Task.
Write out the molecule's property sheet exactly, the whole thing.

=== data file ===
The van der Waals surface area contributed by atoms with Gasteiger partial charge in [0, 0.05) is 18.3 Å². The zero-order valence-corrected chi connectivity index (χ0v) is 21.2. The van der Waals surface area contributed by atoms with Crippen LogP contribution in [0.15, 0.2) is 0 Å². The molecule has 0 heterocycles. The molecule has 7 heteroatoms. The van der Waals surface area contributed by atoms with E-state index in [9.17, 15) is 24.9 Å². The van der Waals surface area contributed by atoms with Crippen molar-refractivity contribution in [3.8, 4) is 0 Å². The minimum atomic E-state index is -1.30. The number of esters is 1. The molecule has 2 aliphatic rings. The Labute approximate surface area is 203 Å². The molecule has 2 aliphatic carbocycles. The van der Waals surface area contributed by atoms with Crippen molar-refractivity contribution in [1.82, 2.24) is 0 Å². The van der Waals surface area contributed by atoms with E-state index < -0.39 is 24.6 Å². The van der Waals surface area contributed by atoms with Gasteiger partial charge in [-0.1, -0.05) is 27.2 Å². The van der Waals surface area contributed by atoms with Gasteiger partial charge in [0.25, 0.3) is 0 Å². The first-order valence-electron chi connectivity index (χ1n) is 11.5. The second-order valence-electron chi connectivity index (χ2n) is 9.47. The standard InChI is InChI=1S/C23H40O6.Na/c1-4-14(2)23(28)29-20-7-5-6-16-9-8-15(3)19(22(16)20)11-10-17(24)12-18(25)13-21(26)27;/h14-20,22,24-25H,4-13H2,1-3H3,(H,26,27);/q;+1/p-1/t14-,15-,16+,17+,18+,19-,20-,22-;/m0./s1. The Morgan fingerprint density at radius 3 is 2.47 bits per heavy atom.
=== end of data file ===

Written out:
The van der Waals surface area contributed by atoms with Gasteiger partial charge in [0, 0.05) is 18.3 Å². The zero-order valence-corrected chi connectivity index (χ0v) is 21.2. The van der Waals surface area contributed by atoms with Crippen LogP contribution in [0.15, 0.2) is 0 Å². The molecule has 0 heterocycles. The molecule has 7 heteroatoms. The van der Waals surface area contributed by atoms with E-state index in [9.17, 15) is 24.9 Å². The van der Waals surface area contributed by atoms with Crippen molar-refractivity contribution in [3.8, 4) is 0 Å². The minimum atomic E-state index is -1.30. The number of esters is 1. The molecule has 2 aliphatic rings. The Labute approximate surface area is 203 Å². The molecule has 2 aliphatic carbocycles. The van der Waals surface area contributed by atoms with Crippen molar-refractivity contribution in [1.82, 2.24) is 0 Å². The van der Waals surface area contributed by atoms with E-state index < -0.39 is 24.6 Å². The van der Waals surface area contributed by atoms with Gasteiger partial charge in [-0.1, -0.05) is 27.2 Å². The van der Waals surface area contributed by atoms with Gasteiger partial charge in [0.25, 0.3) is 0 Å². The first-order valence-electron chi connectivity index (χ1n) is 11.5. The second-order valence-electron chi connectivity index (χ2n) is 9.47. The standard InChI is InChI=1S/C23H40O6.Na/c1-4-14(2)23(28)29-20-7-5-6-16-9-8-15(3)19(22(16)20)11-10-17(24)12-18(25)13-21(26)27;/h14-20,22,24-25H,4-13H2,1-3H3,(H,26,27);/q;+1/p-1/t14-,15-,16+,17+,18+,19-,20-,22-;/m0./s1. The Morgan fingerprint density at radius 3 is 2.47 bits per heavy atom.